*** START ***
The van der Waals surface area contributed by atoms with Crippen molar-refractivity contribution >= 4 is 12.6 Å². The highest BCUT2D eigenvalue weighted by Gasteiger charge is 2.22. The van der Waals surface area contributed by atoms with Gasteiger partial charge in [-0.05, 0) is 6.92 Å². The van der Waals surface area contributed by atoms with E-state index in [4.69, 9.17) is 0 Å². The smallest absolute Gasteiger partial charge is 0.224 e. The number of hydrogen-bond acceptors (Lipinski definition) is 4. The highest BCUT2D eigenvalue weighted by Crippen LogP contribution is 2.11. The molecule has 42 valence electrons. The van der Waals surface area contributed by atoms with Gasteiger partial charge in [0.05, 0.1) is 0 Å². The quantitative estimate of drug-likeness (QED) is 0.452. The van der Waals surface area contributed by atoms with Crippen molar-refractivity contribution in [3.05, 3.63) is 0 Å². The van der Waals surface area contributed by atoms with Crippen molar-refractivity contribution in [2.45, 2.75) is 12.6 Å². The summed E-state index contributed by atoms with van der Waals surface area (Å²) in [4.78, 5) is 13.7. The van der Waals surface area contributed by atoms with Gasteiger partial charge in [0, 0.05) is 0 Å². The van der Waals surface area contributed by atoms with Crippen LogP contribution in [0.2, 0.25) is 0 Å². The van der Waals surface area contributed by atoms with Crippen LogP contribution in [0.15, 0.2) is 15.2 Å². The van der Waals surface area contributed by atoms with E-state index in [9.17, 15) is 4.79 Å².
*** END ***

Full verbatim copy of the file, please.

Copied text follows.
The van der Waals surface area contributed by atoms with Crippen molar-refractivity contribution >= 4 is 12.6 Å². The highest BCUT2D eigenvalue weighted by Gasteiger charge is 2.22. The van der Waals surface area contributed by atoms with Gasteiger partial charge in [-0.05, 0) is 6.92 Å². The van der Waals surface area contributed by atoms with E-state index in [4.69, 9.17) is 0 Å². The smallest absolute Gasteiger partial charge is 0.224 e. The number of hydrogen-bond acceptors (Lipinski definition) is 4. The highest BCUT2D eigenvalue weighted by Crippen LogP contribution is 2.11. The molecule has 42 valence electrons. The van der Waals surface area contributed by atoms with Gasteiger partial charge in [0.05, 0.1) is 0 Å². The quantitative estimate of drug-likeness (QED) is 0.452. The van der Waals surface area contributed by atoms with Crippen molar-refractivity contribution in [3.05, 3.63) is 0 Å². The van der Waals surface area contributed by atoms with Crippen molar-refractivity contribution in [2.45, 2.75) is 12.6 Å². The summed E-state index contributed by atoms with van der Waals surface area (Å²) in [4.78, 5) is 13.7. The van der Waals surface area contributed by atoms with Gasteiger partial charge in [0, 0.05) is 0 Å². The van der Waals surface area contributed by atoms with Crippen LogP contribution in [0.2, 0.25) is 0 Å². The van der Waals surface area contributed by atoms with Crippen LogP contribution in [0.15, 0.2) is 15.2 Å². The van der Waals surface area contributed by atoms with E-state index in [9.17, 15) is 4.79 Å².